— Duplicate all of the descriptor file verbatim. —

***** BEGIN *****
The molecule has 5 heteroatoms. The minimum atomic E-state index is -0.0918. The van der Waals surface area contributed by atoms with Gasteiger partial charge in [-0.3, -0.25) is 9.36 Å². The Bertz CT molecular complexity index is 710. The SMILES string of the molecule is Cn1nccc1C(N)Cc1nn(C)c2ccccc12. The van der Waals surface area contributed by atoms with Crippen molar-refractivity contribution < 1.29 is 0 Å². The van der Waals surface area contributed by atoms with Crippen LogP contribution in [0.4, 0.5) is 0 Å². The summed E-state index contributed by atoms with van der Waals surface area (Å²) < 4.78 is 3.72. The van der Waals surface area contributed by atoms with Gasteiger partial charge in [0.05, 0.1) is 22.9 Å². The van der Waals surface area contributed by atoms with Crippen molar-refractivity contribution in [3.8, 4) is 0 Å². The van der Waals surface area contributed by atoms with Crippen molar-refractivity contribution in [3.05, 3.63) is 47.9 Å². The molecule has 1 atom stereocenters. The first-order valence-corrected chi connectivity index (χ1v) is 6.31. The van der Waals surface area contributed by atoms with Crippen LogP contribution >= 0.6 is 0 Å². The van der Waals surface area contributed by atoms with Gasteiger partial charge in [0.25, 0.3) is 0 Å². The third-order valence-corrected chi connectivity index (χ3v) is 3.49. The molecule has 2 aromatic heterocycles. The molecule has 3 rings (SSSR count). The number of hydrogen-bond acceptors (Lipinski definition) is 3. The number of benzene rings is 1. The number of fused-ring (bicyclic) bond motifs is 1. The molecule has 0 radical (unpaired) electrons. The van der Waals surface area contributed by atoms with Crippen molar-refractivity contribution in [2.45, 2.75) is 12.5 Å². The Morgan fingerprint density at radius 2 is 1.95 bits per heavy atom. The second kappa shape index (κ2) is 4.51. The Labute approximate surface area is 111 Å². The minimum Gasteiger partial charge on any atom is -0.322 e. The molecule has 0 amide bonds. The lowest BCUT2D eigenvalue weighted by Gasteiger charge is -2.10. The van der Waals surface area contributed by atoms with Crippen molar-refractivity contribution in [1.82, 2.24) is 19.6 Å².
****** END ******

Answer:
The molecule has 5 heteroatoms. The minimum atomic E-state index is -0.0918. The van der Waals surface area contributed by atoms with Gasteiger partial charge in [-0.3, -0.25) is 9.36 Å². The Bertz CT molecular complexity index is 710. The SMILES string of the molecule is Cn1nccc1C(N)Cc1nn(C)c2ccccc12. The van der Waals surface area contributed by atoms with Crippen molar-refractivity contribution < 1.29 is 0 Å². The van der Waals surface area contributed by atoms with Crippen LogP contribution in [0.4, 0.5) is 0 Å². The summed E-state index contributed by atoms with van der Waals surface area (Å²) < 4.78 is 3.72. The van der Waals surface area contributed by atoms with Gasteiger partial charge in [0.05, 0.1) is 22.9 Å². The van der Waals surface area contributed by atoms with Crippen molar-refractivity contribution in [3.8, 4) is 0 Å². The van der Waals surface area contributed by atoms with Crippen molar-refractivity contribution in [3.05, 3.63) is 47.9 Å². The molecule has 1 atom stereocenters. The first-order valence-corrected chi connectivity index (χ1v) is 6.31. The van der Waals surface area contributed by atoms with Crippen LogP contribution >= 0.6 is 0 Å². The van der Waals surface area contributed by atoms with Gasteiger partial charge in [0.25, 0.3) is 0 Å². The third-order valence-corrected chi connectivity index (χ3v) is 3.49. The molecule has 2 aromatic heterocycles. The molecule has 3 rings (SSSR count). The number of hydrogen-bond acceptors (Lipinski definition) is 3. The number of benzene rings is 1. The number of fused-ring (bicyclic) bond motifs is 1. The molecule has 0 radical (unpaired) electrons. The van der Waals surface area contributed by atoms with Crippen molar-refractivity contribution in [2.45, 2.75) is 12.5 Å². The Morgan fingerprint density at radius 2 is 1.95 bits per heavy atom. The second kappa shape index (κ2) is 4.51. The Labute approximate surface area is 111 Å². The minimum Gasteiger partial charge on any atom is -0.322 e. The molecule has 0 amide bonds. The lowest BCUT2D eigenvalue weighted by Gasteiger charge is -2.10. The van der Waals surface area contributed by atoms with Crippen molar-refractivity contribution in [1.82, 2.24) is 19.6 Å².